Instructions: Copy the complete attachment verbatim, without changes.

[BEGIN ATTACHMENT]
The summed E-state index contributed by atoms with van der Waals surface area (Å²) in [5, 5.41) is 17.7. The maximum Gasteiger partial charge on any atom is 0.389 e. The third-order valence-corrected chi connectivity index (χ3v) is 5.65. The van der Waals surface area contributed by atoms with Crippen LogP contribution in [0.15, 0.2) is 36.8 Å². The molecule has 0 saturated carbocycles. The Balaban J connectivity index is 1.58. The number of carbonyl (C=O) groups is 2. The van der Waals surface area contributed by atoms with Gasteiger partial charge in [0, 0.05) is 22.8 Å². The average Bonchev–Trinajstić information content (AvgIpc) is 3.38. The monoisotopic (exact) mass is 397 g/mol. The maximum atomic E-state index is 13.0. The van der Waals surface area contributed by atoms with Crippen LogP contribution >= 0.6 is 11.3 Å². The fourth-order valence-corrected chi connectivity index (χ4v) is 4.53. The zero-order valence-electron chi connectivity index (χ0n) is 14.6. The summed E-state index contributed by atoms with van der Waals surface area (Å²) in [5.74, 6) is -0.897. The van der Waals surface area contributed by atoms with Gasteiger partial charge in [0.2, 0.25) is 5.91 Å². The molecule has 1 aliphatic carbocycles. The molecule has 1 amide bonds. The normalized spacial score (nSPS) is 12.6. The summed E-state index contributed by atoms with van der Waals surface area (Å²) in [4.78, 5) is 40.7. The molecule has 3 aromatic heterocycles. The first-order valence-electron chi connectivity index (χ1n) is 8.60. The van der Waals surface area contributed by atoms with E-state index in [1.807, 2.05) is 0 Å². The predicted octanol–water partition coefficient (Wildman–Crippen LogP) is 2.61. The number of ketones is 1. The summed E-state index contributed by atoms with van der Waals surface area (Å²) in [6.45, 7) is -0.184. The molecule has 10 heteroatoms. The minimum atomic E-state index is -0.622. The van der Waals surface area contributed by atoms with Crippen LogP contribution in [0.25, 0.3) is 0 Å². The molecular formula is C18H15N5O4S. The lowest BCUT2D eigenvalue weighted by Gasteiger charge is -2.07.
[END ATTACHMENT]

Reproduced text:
The summed E-state index contributed by atoms with van der Waals surface area (Å²) in [5, 5.41) is 17.7. The maximum Gasteiger partial charge on any atom is 0.389 e. The third-order valence-corrected chi connectivity index (χ3v) is 5.65. The van der Waals surface area contributed by atoms with Crippen LogP contribution in [0.15, 0.2) is 36.8 Å². The molecule has 0 saturated carbocycles. The Balaban J connectivity index is 1.58. The number of carbonyl (C=O) groups is 2. The van der Waals surface area contributed by atoms with Gasteiger partial charge in [0, 0.05) is 22.8 Å². The average Bonchev–Trinajstić information content (AvgIpc) is 3.38. The monoisotopic (exact) mass is 397 g/mol. The maximum atomic E-state index is 13.0. The van der Waals surface area contributed by atoms with Crippen LogP contribution >= 0.6 is 11.3 Å². The fourth-order valence-corrected chi connectivity index (χ4v) is 4.53. The zero-order valence-electron chi connectivity index (χ0n) is 14.6. The summed E-state index contributed by atoms with van der Waals surface area (Å²) in [5.74, 6) is -0.897. The van der Waals surface area contributed by atoms with Gasteiger partial charge in [0.2, 0.25) is 5.91 Å². The molecule has 1 aliphatic carbocycles. The molecule has 1 amide bonds. The normalized spacial score (nSPS) is 12.6. The summed E-state index contributed by atoms with van der Waals surface area (Å²) in [4.78, 5) is 40.7. The molecule has 3 aromatic heterocycles. The first-order valence-electron chi connectivity index (χ1n) is 8.60. The van der Waals surface area contributed by atoms with E-state index in [1.807, 2.05) is 0 Å². The predicted octanol–water partition coefficient (Wildman–Crippen LogP) is 2.61. The number of ketones is 1. The summed E-state index contributed by atoms with van der Waals surface area (Å²) in [6.45, 7) is -0.184. The molecule has 10 heteroatoms. The minimum atomic E-state index is -0.622. The van der Waals surface area contributed by atoms with Crippen LogP contribution in [0.25, 0.3) is 0 Å². The molecular formula is C18H15N5O4S. The lowest BCUT2D eigenvalue weighted by Gasteiger charge is -2.07.